- Joe Biden's cash-strapped presidential campaign has been talking to top donors about ways to beef up its fundraising strategy in the crucial fourth quarter.
- They have talked about a possible increase in spending on social media platforms such as Facebook, according to people familiar with the matter.
- The development comes at a precarious time for Biden's campaign, as his fundraising and polling numbers weaken against an onslaught from Elizabeth Warren, Bernie Sanders and Pete Buttigieg.
Joe Biden's cash-strapped presidential campaign has been talking to top donors about ways to beef up its fundraising strategy in the crucial fourth quarter, including a possible increase in spending on social media platforms such as Facebook, according to people familiar with the matter.
They have also discussed a bigger emphasis on text messages that ask potential contributors to support Biden's campaign, said these people, who spoke on the condition of anonymity. The former vice president's campaign already sends texts to potential backers, and it is unclear what the message will be during the quarter.
The development comes at a precarious time for Biden's campaign, as his fundraising and polling numbers weaken against an onslaught from progressive Sens. Elizabeth Warren and Bernie Sanders, and fellow moderate Pete Buttigieg, the mayor of South Bend, Indiana.
The former vice president entered the race for the Democratic presidential nomination earlier this year as the clear front-runner. He enjoyed commanding leads in polls and got off to a fast money-making start with $21.5 million in the second quarter.
However, he pulled in only $15.7 million in the third quarter, and had $8.9 million in cash on hand — both totals well behind Sanders, Warren and Buttigieg. He maintains a 6-point lead over Warren in Real Clear Politics' national polling average, but polls of early primary states such as Iowa and New Hampshire show Biden lagging or at risk of losing. The Iowa caucuses and the New Hampshire primary, both set for February, are the first contests of the 2020 election season.
Fundraising records illustrate Biden's biggest fundraising problem, namely appealing to the kinds of grassroots and small-dollar donors who fuel the Sanders and Warren campaigns. Beefing up digital efforts could help Biden's campaign in this regard.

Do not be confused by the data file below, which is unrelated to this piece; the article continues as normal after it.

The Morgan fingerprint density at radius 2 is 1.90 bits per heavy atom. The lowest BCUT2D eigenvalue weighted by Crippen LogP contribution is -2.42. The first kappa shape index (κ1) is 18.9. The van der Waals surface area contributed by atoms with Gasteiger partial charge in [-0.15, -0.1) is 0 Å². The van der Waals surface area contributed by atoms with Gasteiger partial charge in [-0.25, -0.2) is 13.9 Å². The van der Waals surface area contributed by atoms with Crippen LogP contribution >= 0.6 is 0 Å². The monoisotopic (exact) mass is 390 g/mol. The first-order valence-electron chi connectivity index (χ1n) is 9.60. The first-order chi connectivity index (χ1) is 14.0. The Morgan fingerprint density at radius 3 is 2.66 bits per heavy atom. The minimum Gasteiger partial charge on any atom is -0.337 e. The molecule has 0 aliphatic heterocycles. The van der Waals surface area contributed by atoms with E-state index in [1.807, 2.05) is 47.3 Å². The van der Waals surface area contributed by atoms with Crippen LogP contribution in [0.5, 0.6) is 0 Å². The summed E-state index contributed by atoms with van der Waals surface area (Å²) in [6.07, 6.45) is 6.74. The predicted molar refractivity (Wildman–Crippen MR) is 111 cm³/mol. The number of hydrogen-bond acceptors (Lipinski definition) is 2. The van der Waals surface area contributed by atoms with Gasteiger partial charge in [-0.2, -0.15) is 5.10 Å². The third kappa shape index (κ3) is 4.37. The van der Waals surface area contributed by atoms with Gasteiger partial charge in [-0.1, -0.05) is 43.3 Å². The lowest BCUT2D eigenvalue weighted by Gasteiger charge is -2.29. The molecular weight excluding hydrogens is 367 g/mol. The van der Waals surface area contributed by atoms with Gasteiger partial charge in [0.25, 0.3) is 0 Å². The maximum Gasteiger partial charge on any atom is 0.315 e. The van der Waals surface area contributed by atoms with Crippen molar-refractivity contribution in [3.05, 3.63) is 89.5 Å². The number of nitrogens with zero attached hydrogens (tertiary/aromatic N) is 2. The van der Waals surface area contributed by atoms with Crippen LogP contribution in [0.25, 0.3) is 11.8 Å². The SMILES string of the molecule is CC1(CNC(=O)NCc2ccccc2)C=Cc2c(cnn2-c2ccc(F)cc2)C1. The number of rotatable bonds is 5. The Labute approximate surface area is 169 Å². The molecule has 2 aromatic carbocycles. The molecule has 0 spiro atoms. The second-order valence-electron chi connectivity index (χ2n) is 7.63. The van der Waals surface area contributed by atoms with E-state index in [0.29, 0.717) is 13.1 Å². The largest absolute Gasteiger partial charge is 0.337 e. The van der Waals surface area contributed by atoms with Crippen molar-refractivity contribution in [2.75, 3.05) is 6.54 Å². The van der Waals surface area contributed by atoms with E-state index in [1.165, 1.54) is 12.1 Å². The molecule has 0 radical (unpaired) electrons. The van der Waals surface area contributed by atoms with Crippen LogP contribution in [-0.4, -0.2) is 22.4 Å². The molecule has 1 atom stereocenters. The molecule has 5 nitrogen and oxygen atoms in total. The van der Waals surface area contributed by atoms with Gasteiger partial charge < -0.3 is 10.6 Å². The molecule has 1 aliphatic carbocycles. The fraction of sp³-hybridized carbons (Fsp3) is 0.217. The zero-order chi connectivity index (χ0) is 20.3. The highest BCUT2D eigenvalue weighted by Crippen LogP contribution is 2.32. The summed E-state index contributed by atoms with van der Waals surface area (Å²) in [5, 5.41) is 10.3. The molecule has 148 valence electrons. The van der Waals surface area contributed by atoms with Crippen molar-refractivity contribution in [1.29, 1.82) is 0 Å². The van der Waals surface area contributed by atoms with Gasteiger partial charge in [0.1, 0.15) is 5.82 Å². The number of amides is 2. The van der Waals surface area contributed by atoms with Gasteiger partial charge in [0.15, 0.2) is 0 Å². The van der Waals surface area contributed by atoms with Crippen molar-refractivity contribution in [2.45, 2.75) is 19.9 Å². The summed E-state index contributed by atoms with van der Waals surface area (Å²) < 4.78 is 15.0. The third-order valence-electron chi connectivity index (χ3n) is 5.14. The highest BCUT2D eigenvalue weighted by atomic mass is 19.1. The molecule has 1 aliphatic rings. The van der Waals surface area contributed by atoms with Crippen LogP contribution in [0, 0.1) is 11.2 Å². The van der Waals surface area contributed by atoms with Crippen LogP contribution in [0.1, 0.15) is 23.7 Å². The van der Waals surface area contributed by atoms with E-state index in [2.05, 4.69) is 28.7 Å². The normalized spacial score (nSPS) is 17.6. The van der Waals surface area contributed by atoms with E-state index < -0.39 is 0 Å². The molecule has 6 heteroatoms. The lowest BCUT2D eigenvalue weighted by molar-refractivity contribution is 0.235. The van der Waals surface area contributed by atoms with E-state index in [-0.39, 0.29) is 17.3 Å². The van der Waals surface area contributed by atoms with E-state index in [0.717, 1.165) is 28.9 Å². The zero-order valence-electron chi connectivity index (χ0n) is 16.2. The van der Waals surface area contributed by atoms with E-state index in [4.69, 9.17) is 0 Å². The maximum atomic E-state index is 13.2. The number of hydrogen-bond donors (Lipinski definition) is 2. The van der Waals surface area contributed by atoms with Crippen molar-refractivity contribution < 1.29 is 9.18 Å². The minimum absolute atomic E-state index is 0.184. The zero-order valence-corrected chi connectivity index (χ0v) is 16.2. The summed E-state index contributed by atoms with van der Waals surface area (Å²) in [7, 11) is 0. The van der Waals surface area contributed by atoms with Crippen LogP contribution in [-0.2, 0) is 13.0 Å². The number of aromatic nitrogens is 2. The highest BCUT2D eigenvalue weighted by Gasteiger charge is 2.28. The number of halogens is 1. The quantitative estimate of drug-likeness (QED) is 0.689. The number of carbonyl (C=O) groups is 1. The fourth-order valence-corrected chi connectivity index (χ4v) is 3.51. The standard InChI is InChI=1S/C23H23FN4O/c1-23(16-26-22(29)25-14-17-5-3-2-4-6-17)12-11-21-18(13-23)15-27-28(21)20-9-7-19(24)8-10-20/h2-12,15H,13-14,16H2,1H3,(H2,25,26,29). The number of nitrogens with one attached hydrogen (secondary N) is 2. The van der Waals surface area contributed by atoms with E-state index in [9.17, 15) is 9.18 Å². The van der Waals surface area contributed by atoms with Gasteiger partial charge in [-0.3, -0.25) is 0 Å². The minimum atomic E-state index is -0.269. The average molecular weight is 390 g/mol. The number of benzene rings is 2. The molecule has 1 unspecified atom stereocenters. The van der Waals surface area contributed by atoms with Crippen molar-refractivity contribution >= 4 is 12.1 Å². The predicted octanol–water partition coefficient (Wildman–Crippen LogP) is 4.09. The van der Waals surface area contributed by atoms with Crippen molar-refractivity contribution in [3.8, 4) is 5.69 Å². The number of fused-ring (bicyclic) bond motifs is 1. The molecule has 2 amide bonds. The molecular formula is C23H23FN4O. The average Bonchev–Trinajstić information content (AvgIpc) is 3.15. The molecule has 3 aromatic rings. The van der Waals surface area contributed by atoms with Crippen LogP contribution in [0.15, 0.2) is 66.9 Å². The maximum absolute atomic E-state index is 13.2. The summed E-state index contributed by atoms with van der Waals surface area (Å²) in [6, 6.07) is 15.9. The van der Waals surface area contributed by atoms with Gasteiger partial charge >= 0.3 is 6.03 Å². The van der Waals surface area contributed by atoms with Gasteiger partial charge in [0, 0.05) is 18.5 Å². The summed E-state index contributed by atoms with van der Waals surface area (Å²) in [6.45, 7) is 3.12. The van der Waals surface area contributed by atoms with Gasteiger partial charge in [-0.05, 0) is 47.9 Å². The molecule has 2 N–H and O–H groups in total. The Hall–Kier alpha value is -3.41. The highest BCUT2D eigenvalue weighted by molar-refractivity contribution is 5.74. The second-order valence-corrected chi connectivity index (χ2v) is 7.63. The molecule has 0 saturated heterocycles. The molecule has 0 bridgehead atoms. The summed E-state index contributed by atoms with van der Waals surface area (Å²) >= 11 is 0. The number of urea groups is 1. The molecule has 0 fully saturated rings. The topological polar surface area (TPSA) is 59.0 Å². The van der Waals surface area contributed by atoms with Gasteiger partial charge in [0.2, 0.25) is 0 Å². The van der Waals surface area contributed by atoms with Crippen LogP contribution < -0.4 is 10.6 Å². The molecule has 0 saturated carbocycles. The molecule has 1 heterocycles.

People familiar with the campaign's deliberations say boosting online efforts doesn't necessarily represent a major shift in strategy. Yet several of Biden's fundraisers believe that the campaign needs to improve its appeal to online donors.
"He can do more with online voters, but he's done surprisingly well," Biden supporter and former Pennsylvania Gov. Ed Rendell told CNBC in a recent interview. Other donors have been privately questioning where they can turn for sources of campaign funding as elections in the early primary states loom over the former vice president's organization.
Earlier this month, Biden and his team rallied their donors at a summit in Philadelphia by calling on them to help them succeed on Super Tuesday primaries on March 3, when 40% of delegates are up for grabs. California, North Carolina and Texas all hold their primaries that day.
A Biden spokesman did not return a request for comment.
Biden's campaign has been behind in spending on Facebook ads that often entice contributors. Since he entered the race in April, Biden has spent $2.5 million on Facebook. Warren's campaign has spent $2.7 million and Sanders has bought $3.1 million in ads, Facebook's ad archive shows. Since January, President Donald Trump's campaign has spent $13.6 million on the platform.
Throughout Biden's 2020 run, 35% of his donors have given under $200, while almost 65% are writing larger checks, according to the nonpartisan Center for Responsive Politics. Warren has been dominating the race in capturing smaller donations, which helped her raise $24.6 million in the third quarter and finish with $25.7 million on hand.
The recent fundraising chatter also comes as Biden appears to be opening the door to gaining the support of a super PAC after he said earlier in the campaign that he would not look to similar money-making committees for help. These types of fundraising outlets are allowed to raise and spend an unlimited amount of money in support of or in opposition to a particular candidate.
Biden has denied that he's changed his position and told a group of reporters in North Carolina that he can't stop people who want to form a super PAC that would back him.
"They are able to go out and do this, period. I cannot stop them if I wanted to stop them. It's their right to do it," he said. Most of the other 2020 candidates have sworn off accepting assistance from PACs and, in some cases, have called on these committees to not be formed.
People looking to put together pro-Biden super PACs include Phil Munger, an affluent Democratic donor and son of Berkshire Hathaway Vice Chairman Charlie Munger, and Larry Rasky, who was once the former vice president's communications director during his 2008 run for president.
"We intend to fight back against the lies and distortions we're seeing now from Trump, his allies, the Russians, and the Republican Party. While other candidates have groups supporting their efforts, no other Democrat has to fight this two-front war," Rasky said in a statement. "That is why our friend Joe Biden is the target and why we will have his back."
Rasky declined to answer follow up questions on how much they're looking to raise by the end of the fourth quarter.
Munger did not return a request for comment.